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Longer winter nights means a return to stargazing, says UW-Stevens Point professor

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Have you seen me lately?  An image of the Milky Way's Galactic Center in the night sky above Paranal Observatory.  Courtesy Wikipedia
Have you seen me lately? An image of the Milky Way's Galactic Center in the night sky above Paranal Observatory. Courtesy Wikipedia

STEVENS POINT, Wis. (WSAU) - The nights are getting longer, and that means it's the perfect time of the year to head out stargazing.

UWSP Astronomy professor Randy Olson says the winter months are the best times of the year to see nighttime objects. "When you've got those nice cold nights, it really clears up the atmosphere, clears up the sky so you've got some really good views of the nighttime sky."

This winter, Olson says says the most prominent thing you'll see in the sky is Venus near the Western horizon. "As we go through November and December, Venus will be getting further away from the sun so it will be visible for a longer time after sunset, for an hour to an hour and a half or so."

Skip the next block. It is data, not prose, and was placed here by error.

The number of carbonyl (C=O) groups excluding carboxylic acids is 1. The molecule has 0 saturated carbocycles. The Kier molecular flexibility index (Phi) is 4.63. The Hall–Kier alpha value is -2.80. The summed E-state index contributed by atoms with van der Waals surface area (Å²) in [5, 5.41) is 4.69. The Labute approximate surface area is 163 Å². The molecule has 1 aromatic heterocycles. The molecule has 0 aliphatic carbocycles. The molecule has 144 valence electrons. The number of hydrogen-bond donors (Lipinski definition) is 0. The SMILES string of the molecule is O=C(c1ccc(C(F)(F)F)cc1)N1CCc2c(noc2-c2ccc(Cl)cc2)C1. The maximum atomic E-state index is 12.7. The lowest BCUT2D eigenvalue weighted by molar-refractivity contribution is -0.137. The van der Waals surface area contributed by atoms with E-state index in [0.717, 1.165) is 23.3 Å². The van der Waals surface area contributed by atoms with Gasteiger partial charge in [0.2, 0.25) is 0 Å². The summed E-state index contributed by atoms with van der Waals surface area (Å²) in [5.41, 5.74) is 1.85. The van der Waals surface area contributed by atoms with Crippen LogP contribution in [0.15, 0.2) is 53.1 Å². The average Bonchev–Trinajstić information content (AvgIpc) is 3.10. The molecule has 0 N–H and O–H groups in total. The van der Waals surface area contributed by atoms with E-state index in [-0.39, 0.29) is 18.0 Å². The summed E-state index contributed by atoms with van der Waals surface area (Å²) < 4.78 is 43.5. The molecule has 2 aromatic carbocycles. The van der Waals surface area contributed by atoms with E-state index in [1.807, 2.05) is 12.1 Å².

Olson says the best place to get a chance to see the stars will be a clear space away from city lights. "If you can get 10 or 15 miles outside of the nearest city, that would be a wonderful viewing location for giving you a dark sky to see some of these objects."

The UWSP planetarium will also be offering some nighttime programming this weekend. You can get a schedule online at http://www.uwsp.edu/physastr/plan_obs/Pages/Public-Programs.aspx

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